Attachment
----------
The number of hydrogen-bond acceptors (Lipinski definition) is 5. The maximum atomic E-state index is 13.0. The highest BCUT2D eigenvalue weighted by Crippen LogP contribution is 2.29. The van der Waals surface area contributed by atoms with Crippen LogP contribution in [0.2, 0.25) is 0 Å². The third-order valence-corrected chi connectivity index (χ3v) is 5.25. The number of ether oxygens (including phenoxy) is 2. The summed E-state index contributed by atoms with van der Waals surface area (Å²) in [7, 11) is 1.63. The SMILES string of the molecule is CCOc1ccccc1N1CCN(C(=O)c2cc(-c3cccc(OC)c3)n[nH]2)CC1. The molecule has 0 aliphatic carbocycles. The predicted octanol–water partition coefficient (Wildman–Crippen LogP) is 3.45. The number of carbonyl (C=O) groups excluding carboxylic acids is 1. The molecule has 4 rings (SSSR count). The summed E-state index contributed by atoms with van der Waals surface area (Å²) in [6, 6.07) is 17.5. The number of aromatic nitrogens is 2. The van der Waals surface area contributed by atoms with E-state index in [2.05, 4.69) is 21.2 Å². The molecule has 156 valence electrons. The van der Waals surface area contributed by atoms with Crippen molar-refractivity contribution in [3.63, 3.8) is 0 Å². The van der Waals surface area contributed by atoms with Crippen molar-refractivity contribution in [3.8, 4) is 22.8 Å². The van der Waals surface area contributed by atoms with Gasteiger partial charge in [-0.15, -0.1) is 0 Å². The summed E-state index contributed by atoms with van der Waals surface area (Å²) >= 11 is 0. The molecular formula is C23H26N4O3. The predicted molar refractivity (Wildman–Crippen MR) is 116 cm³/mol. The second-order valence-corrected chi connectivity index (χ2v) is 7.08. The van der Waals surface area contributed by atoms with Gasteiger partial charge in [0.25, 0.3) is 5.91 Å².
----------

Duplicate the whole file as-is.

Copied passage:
The number of hydrogen-bond acceptors (Lipinski definition) is 5. The maximum atomic E-state index is 13.0. The highest BCUT2D eigenvalue weighted by Crippen LogP contribution is 2.29. The van der Waals surface area contributed by atoms with Crippen LogP contribution in [0.2, 0.25) is 0 Å². The third-order valence-corrected chi connectivity index (χ3v) is 5.25. The number of ether oxygens (including phenoxy) is 2. The summed E-state index contributed by atoms with van der Waals surface area (Å²) in [7, 11) is 1.63. The SMILES string of the molecule is CCOc1ccccc1N1CCN(C(=O)c2cc(-c3cccc(OC)c3)n[nH]2)CC1. The molecule has 0 aliphatic carbocycles. The predicted octanol–water partition coefficient (Wildman–Crippen LogP) is 3.45. The number of carbonyl (C=O) groups excluding carboxylic acids is 1. The molecule has 4 rings (SSSR count). The summed E-state index contributed by atoms with van der Waals surface area (Å²) in [6, 6.07) is 17.5. The number of aromatic nitrogens is 2. The van der Waals surface area contributed by atoms with E-state index in [2.05, 4.69) is 21.2 Å². The molecule has 156 valence electrons. The van der Waals surface area contributed by atoms with Crippen molar-refractivity contribution in [3.63, 3.8) is 0 Å². The van der Waals surface area contributed by atoms with Crippen molar-refractivity contribution in [3.8, 4) is 22.8 Å². The van der Waals surface area contributed by atoms with Gasteiger partial charge in [-0.15, -0.1) is 0 Å². The summed E-state index contributed by atoms with van der Waals surface area (Å²) >= 11 is 0. The molecular formula is C23H26N4O3. The predicted molar refractivity (Wildman–Crippen MR) is 116 cm³/mol. The second-order valence-corrected chi connectivity index (χ2v) is 7.08. The van der Waals surface area contributed by atoms with Gasteiger partial charge in [0.25, 0.3) is 5.91 Å².